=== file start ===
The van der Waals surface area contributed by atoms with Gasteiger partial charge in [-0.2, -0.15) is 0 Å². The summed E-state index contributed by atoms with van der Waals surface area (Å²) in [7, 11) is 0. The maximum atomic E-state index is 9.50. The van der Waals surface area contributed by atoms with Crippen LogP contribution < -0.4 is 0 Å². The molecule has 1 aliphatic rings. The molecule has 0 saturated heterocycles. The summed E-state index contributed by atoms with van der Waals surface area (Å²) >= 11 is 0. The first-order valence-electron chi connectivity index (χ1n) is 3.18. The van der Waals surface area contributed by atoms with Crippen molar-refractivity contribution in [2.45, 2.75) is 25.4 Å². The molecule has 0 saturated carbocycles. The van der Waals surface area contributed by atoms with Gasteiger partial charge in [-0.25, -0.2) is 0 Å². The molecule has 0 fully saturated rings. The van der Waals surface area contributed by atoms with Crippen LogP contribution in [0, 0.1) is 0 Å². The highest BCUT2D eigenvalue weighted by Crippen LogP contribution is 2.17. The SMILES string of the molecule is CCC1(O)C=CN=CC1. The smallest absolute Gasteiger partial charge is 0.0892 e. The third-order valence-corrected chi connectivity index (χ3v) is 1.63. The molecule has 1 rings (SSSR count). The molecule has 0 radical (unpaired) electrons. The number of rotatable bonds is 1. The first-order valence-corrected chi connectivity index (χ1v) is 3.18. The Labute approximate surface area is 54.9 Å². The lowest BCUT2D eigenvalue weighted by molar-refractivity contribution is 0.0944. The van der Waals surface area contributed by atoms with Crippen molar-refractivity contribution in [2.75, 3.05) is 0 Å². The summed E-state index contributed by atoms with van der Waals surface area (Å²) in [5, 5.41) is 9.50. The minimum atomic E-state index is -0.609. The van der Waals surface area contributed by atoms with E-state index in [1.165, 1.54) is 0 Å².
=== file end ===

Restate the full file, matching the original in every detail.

The van der Waals surface area contributed by atoms with Gasteiger partial charge in [-0.2, -0.15) is 0 Å². The summed E-state index contributed by atoms with van der Waals surface area (Å²) in [7, 11) is 0. The maximum atomic E-state index is 9.50. The van der Waals surface area contributed by atoms with Crippen LogP contribution < -0.4 is 0 Å². The molecule has 1 aliphatic rings. The molecule has 0 saturated heterocycles. The summed E-state index contributed by atoms with van der Waals surface area (Å²) >= 11 is 0. The first-order valence-electron chi connectivity index (χ1n) is 3.18. The van der Waals surface area contributed by atoms with Crippen molar-refractivity contribution in [2.45, 2.75) is 25.4 Å². The molecule has 0 saturated carbocycles. The van der Waals surface area contributed by atoms with Gasteiger partial charge in [-0.25, -0.2) is 0 Å². The molecule has 0 fully saturated rings. The van der Waals surface area contributed by atoms with Crippen LogP contribution in [0, 0.1) is 0 Å². The highest BCUT2D eigenvalue weighted by Crippen LogP contribution is 2.17. The SMILES string of the molecule is CCC1(O)C=CN=CC1. The smallest absolute Gasteiger partial charge is 0.0892 e. The third-order valence-corrected chi connectivity index (χ3v) is 1.63. The molecule has 1 rings (SSSR count). The molecule has 0 radical (unpaired) electrons. The number of rotatable bonds is 1. The first-order valence-corrected chi connectivity index (χ1v) is 3.18. The Labute approximate surface area is 54.9 Å². The lowest BCUT2D eigenvalue weighted by molar-refractivity contribution is 0.0944. The van der Waals surface area contributed by atoms with Crippen molar-refractivity contribution in [2.75, 3.05) is 0 Å². The summed E-state index contributed by atoms with van der Waals surface area (Å²) in [5, 5.41) is 9.50. The minimum atomic E-state index is -0.609. The van der Waals surface area contributed by atoms with E-state index in [1.165, 1.54) is 0 Å².